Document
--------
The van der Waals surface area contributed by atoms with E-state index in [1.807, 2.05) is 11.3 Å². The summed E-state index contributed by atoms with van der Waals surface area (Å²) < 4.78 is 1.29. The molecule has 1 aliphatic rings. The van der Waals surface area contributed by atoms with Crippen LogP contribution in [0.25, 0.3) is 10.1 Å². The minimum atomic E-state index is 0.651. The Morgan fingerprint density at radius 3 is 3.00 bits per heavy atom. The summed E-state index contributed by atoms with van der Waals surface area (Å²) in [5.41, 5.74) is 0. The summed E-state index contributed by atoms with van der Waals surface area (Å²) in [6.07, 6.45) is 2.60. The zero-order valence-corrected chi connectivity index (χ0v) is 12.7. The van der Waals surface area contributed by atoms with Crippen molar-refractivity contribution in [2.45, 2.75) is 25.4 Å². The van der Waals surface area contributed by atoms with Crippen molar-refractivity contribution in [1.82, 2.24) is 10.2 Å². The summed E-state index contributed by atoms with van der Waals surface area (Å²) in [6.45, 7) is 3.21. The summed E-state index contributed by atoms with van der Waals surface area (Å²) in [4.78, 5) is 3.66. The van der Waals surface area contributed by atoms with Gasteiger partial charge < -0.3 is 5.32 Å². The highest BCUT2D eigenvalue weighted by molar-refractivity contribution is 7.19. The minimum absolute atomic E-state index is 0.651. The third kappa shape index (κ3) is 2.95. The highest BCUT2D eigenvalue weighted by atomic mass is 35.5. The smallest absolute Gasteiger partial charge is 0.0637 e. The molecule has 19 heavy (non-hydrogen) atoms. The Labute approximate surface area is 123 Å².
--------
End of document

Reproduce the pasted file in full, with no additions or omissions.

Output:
The van der Waals surface area contributed by atoms with E-state index in [1.807, 2.05) is 11.3 Å². The summed E-state index contributed by atoms with van der Waals surface area (Å²) < 4.78 is 1.29. The molecule has 1 aliphatic rings. The van der Waals surface area contributed by atoms with Crippen LogP contribution in [0.25, 0.3) is 10.1 Å². The minimum atomic E-state index is 0.651. The Morgan fingerprint density at radius 3 is 3.00 bits per heavy atom. The summed E-state index contributed by atoms with van der Waals surface area (Å²) in [5.41, 5.74) is 0. The summed E-state index contributed by atoms with van der Waals surface area (Å²) in [6.07, 6.45) is 2.60. The zero-order valence-corrected chi connectivity index (χ0v) is 12.7. The van der Waals surface area contributed by atoms with Crippen molar-refractivity contribution in [2.45, 2.75) is 25.4 Å². The van der Waals surface area contributed by atoms with Crippen molar-refractivity contribution in [1.82, 2.24) is 10.2 Å². The summed E-state index contributed by atoms with van der Waals surface area (Å²) in [6.45, 7) is 3.21. The summed E-state index contributed by atoms with van der Waals surface area (Å²) in [4.78, 5) is 3.66. The van der Waals surface area contributed by atoms with Gasteiger partial charge < -0.3 is 5.32 Å². The highest BCUT2D eigenvalue weighted by molar-refractivity contribution is 7.19. The minimum absolute atomic E-state index is 0.651. The third kappa shape index (κ3) is 2.95. The highest BCUT2D eigenvalue weighted by atomic mass is 35.5. The smallest absolute Gasteiger partial charge is 0.0637 e. The molecule has 19 heavy (non-hydrogen) atoms. The Labute approximate surface area is 123 Å².